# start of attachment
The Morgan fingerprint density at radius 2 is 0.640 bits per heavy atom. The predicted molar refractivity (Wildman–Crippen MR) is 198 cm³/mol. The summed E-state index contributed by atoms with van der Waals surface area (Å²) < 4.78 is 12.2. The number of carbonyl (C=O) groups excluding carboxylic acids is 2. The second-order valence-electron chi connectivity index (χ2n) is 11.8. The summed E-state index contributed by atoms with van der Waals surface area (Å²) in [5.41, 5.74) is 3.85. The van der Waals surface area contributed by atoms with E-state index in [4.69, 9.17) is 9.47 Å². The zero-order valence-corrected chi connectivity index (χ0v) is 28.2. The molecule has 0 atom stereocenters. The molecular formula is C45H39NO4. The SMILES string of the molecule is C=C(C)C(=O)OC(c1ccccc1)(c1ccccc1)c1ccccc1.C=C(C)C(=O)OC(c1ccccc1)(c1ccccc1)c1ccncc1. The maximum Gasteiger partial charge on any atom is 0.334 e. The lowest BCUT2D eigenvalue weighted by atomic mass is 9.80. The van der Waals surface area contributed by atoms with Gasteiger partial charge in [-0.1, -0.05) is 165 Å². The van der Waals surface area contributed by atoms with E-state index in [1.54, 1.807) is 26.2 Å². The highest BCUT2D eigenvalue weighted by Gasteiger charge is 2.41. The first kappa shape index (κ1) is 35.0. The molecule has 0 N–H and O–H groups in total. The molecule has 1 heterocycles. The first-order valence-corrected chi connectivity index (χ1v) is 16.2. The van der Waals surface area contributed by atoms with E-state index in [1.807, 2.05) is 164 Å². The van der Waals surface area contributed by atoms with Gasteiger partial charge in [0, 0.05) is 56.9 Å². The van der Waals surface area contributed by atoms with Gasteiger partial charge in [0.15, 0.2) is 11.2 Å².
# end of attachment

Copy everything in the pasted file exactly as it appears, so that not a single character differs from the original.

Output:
The Morgan fingerprint density at radius 2 is 0.640 bits per heavy atom. The predicted molar refractivity (Wildman–Crippen MR) is 198 cm³/mol. The summed E-state index contributed by atoms with van der Waals surface area (Å²) < 4.78 is 12.2. The number of carbonyl (C=O) groups excluding carboxylic acids is 2. The second-order valence-electron chi connectivity index (χ2n) is 11.8. The summed E-state index contributed by atoms with van der Waals surface area (Å²) in [5.41, 5.74) is 3.85. The van der Waals surface area contributed by atoms with E-state index in [4.69, 9.17) is 9.47 Å². The zero-order valence-corrected chi connectivity index (χ0v) is 28.2. The molecule has 0 atom stereocenters. The molecular formula is C45H39NO4. The SMILES string of the molecule is C=C(C)C(=O)OC(c1ccccc1)(c1ccccc1)c1ccccc1.C=C(C)C(=O)OC(c1ccccc1)(c1ccccc1)c1ccncc1. The maximum Gasteiger partial charge on any atom is 0.334 e. The lowest BCUT2D eigenvalue weighted by atomic mass is 9.80. The van der Waals surface area contributed by atoms with Gasteiger partial charge in [-0.1, -0.05) is 165 Å². The van der Waals surface area contributed by atoms with E-state index in [1.54, 1.807) is 26.2 Å². The highest BCUT2D eigenvalue weighted by Gasteiger charge is 2.41. The first kappa shape index (κ1) is 35.0. The molecule has 0 N–H and O–H groups in total. The molecule has 1 heterocycles. The first-order valence-corrected chi connectivity index (χ1v) is 16.2. The van der Waals surface area contributed by atoms with E-state index in [1.807, 2.05) is 164 Å². The van der Waals surface area contributed by atoms with Gasteiger partial charge in [0, 0.05) is 56.9 Å². The van der Waals surface area contributed by atoms with Gasteiger partial charge in [0.15, 0.2) is 11.2 Å².